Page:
Democratic state lawmakers, including one from Buffalo, are seeking to rein in the controversial rent-to-own industry in New York with legislation capping the prices the stores can charge and mandating additional consumer disclosures.
The bill, introduced in the Assembly this month, marks a significant challenge to a profitable industry that has long been denounced by consumer advocates for gouging low-income consumers.
If approved, it also could be a sharp defeat for a lobby-savvy industry that counts New York as one of its first success stories in the legislative arena. And it could drive the industry away, company executives warn.
"If enacted, this legislation would eliminate the rent-to-own business in New York, taking an important option away from consumers who need and want our services," said Christopher Korst, general counsel for Rent-A-Center, the industry giant. "There is no legislative precedent for applying these kinds of price controls."
The bill was introduced by Queens Democrat Audrey I. Pheffer, chairwoman of the Assembly Consumer Affairs and Protection Committee, and is co-sponsored by Banks Committee Chairman Darryl C. Towns, D-Brooklyn, and Buffalo Democrat Crystal Peoples.
But consumer advocates say the bill doesn't go far enough.
"It still leaves a huge hole, and it fails to adequately protect consumers," said Peter Dellinger, attorney at the Empire Justice Center in Rochester. "It perpetuates the industry's ability to engage in predatory lending."
And it lacks a State Senate companion, making final passage uncertain. State Sen. Dale M. Volker, R-Depew, will "reach out to Crystal Peoples and see what they can do to get a bill that can be viable in both houses," said his spokesman, Craig Miller. "It's a consumer protection bill, so it's obviously something we'd be interested in looking at."
Gov. Eliot L. Spitzer previously expressed concerns about the rent-to-own industry when he was attorney general, but he was not available to comment Tuesday.
The new bill follows a weeklong series called "The High Cost of Being Poor," published by The Buffalo News in June. The stories detailed the extra and sometimes illegal charges that low-income people -- without cash or credit -- often pay to cash checks; buy groceries; borrow money in the short term against tax refunds, paychecks or cars; purchase a home or car; and buy insurance. And it examined rent-to-own stores.
In the wake of the series:
* The Buffalo Urban Renewal Agency adopted new rules to block abusive lending against the poor, threatening to withhold subsidies from home builders if loans on their homes carried rates above certain limits.
* Sen. Charles E. Schumer, D-N.Y., issued a scathing report on the rent-to-own industry and introduced federal legislation.
* The City of Buffalo passed legislation requiring any store that cashes checks in the city to reveal its rates or lose its license. Many were cashing checks illegally and charging rates of up to 10 percent, The News found.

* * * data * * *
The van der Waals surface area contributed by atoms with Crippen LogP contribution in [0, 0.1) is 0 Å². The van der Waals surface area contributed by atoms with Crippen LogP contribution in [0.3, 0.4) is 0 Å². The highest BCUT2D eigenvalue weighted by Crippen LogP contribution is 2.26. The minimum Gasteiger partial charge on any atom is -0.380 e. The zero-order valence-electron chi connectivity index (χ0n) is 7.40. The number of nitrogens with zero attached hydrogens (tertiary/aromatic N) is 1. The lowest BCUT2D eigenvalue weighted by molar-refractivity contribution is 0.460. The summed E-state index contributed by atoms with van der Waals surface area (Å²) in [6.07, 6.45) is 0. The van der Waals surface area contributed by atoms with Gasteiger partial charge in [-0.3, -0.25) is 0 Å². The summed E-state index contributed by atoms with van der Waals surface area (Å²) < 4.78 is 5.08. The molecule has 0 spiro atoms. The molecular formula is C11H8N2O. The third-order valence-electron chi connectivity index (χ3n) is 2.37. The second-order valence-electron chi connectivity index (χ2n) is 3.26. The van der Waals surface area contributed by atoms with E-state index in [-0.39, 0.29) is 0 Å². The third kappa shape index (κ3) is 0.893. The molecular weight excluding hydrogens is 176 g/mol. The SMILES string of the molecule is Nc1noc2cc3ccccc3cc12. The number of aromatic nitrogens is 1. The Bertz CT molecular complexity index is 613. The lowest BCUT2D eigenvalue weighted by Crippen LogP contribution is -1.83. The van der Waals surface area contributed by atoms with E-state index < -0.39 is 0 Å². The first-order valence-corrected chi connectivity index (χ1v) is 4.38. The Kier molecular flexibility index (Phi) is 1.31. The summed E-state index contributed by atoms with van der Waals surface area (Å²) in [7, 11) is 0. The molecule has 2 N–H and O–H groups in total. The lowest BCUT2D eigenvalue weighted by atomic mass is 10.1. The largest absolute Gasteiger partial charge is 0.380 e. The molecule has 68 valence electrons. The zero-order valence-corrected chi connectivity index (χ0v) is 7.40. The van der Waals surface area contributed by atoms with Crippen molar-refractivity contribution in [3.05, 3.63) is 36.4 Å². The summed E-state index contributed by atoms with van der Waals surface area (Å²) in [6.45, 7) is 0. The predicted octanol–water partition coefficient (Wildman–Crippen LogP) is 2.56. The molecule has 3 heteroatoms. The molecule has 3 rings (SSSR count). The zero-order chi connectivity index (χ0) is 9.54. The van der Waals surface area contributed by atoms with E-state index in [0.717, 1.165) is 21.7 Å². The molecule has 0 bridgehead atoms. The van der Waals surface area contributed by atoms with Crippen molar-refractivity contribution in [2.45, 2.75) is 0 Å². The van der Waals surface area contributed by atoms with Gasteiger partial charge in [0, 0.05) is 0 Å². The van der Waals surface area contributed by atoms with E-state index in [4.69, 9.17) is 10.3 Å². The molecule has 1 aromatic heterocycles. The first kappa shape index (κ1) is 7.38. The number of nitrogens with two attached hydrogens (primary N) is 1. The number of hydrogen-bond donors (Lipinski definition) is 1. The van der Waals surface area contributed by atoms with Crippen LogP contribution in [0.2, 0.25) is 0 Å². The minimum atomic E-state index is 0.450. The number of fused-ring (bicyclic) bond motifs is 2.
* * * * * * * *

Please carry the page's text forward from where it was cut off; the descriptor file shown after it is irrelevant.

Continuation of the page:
* The Erie County district attorney's office is investigating some corner stores that cashed checks for possible tax evasion.
* The Assembly held two public hearings in the fall, in Buffalo and New York City. Lawmakers heard testimony from consumers, advocacy organizations and businesses and called for changes.
Rent-to-own stores -- such as Rent-A-Center, Aaron's and Rentway -- allow consumers to buy brand-name new or used furniture, appliances, electronics and other merchandise with payments over one to two years. Supporters note there's no down payment and no credit check, and free delivery, pickup and servicing.
All prices are disclosed, and the weekly or monthly payments can be fairly low, making them affordable and appealing to low-income consumers. But over time, the consumer will have paid two to three times what it would have cost them outright at a traditional retailer like Sears, Best Buy or Circuit City. Korst acknowledges the high prices but said rent-to-owns provide services other retailers don't, although that means they have higher costs.
Rent-to-own stores operate under a 1986 state law passed at the industry's behest to legitimize its practices. That law, which calls for industry-backed price and other disclosures, was touted by politicians and became a model for other states.
The law allows rent-to-own stores to set their "cash" price -- at which they would sell each item outright -- based on the price other merchants sell it for in the local market. But it defines "merchants" as other rent-to-own stores. And they can double that price to reach the "total cost of ownership" over the length of the contract. The difference is the "lease charge."
Assembly Bill 66 would cap the extra lease charge over the cash price at 25 percent per year, instead of 100 percent. It also would require the stores to disclose the "lease charge" in dollars and as a percentage of the cash price, and advertisements would have to include the lease charge for the first time.
It also defines the cash price as the average cost of the item at a "reasonable number of merchants in the trade area" during the prior 60 days. However, Dellinger, of the Empire Justice Center, said the bill still defines a merchant as a rent-to-own store, leaving the industry still able to set its prices.